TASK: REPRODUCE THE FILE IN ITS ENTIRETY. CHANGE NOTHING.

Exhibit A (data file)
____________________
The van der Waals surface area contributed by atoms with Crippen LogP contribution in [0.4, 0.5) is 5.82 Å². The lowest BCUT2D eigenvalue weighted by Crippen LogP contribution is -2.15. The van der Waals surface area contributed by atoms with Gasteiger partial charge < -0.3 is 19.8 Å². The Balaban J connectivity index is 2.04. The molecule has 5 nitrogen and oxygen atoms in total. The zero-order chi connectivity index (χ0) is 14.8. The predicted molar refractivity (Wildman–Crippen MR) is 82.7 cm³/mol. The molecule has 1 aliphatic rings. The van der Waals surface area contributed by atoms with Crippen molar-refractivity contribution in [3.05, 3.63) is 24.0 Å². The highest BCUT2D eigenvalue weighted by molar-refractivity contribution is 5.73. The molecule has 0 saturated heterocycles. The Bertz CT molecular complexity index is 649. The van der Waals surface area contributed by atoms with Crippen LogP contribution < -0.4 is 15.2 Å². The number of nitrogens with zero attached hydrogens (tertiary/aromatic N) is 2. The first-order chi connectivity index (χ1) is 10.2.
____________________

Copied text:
The van der Waals surface area contributed by atoms with Crippen LogP contribution in [0.4, 0.5) is 5.82 Å². The lowest BCUT2D eigenvalue weighted by Crippen LogP contribution is -2.15. The van der Waals surface area contributed by atoms with Gasteiger partial charge < -0.3 is 19.8 Å². The Balaban J connectivity index is 2.04. The molecule has 5 nitrogen and oxygen atoms in total. The zero-order chi connectivity index (χ0) is 14.8. The predicted molar refractivity (Wildman–Crippen MR) is 82.7 cm³/mol. The molecule has 1 aliphatic rings. The van der Waals surface area contributed by atoms with Crippen molar-refractivity contribution in [3.05, 3.63) is 24.0 Å². The highest BCUT2D eigenvalue weighted by molar-refractivity contribution is 5.73. The molecule has 0 saturated heterocycles. The Bertz CT molecular complexity index is 649. The van der Waals surface area contributed by atoms with Crippen LogP contribution < -0.4 is 15.2 Å². The number of nitrogens with zero attached hydrogens (tertiary/aromatic N) is 2. The first-order chi connectivity index (χ1) is 10.2.